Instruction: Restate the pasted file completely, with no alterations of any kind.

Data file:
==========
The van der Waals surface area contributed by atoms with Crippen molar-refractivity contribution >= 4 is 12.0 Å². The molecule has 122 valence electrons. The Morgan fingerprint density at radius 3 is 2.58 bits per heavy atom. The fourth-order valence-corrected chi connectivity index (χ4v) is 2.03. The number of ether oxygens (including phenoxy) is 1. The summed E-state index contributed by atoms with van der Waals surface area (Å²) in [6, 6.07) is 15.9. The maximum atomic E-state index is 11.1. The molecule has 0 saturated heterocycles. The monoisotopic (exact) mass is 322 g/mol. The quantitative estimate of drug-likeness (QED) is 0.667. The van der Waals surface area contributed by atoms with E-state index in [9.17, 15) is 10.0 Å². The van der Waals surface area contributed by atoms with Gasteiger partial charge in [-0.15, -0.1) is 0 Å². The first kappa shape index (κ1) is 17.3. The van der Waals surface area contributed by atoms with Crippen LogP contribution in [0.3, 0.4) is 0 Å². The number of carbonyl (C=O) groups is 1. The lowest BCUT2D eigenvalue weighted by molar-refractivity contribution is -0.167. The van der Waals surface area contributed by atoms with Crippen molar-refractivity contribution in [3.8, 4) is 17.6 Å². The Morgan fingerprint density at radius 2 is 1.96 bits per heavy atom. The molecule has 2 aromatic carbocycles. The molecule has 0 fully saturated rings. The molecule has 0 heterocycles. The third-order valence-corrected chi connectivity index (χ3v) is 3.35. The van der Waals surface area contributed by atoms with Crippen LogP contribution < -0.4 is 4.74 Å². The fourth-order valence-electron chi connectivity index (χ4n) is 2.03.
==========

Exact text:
The van der Waals surface area contributed by atoms with Crippen molar-refractivity contribution >= 4 is 12.0 Å². The molecule has 122 valence electrons. The Morgan fingerprint density at radius 3 is 2.58 bits per heavy atom. The fourth-order valence-corrected chi connectivity index (χ4v) is 2.03. The number of ether oxygens (including phenoxy) is 1. The summed E-state index contributed by atoms with van der Waals surface area (Å²) in [6, 6.07) is 15.9. The maximum atomic E-state index is 11.1. The molecule has 0 saturated heterocycles. The monoisotopic (exact) mass is 322 g/mol. The quantitative estimate of drug-likeness (QED) is 0.667. The van der Waals surface area contributed by atoms with E-state index in [9.17, 15) is 10.0 Å². The van der Waals surface area contributed by atoms with Gasteiger partial charge in [-0.15, -0.1) is 0 Å². The first kappa shape index (κ1) is 17.3. The van der Waals surface area contributed by atoms with Crippen LogP contribution in [0.3, 0.4) is 0 Å². The number of carbonyl (C=O) groups is 1. The lowest BCUT2D eigenvalue weighted by molar-refractivity contribution is -0.167. The van der Waals surface area contributed by atoms with Crippen molar-refractivity contribution in [3.8, 4) is 17.6 Å². The Morgan fingerprint density at radius 2 is 1.96 bits per heavy atom. The molecule has 2 aromatic carbocycles. The molecule has 0 fully saturated rings. The molecule has 0 heterocycles. The third-order valence-corrected chi connectivity index (χ3v) is 3.35. The van der Waals surface area contributed by atoms with Crippen LogP contribution < -0.4 is 4.74 Å². The fourth-order valence-electron chi connectivity index (χ4n) is 2.03.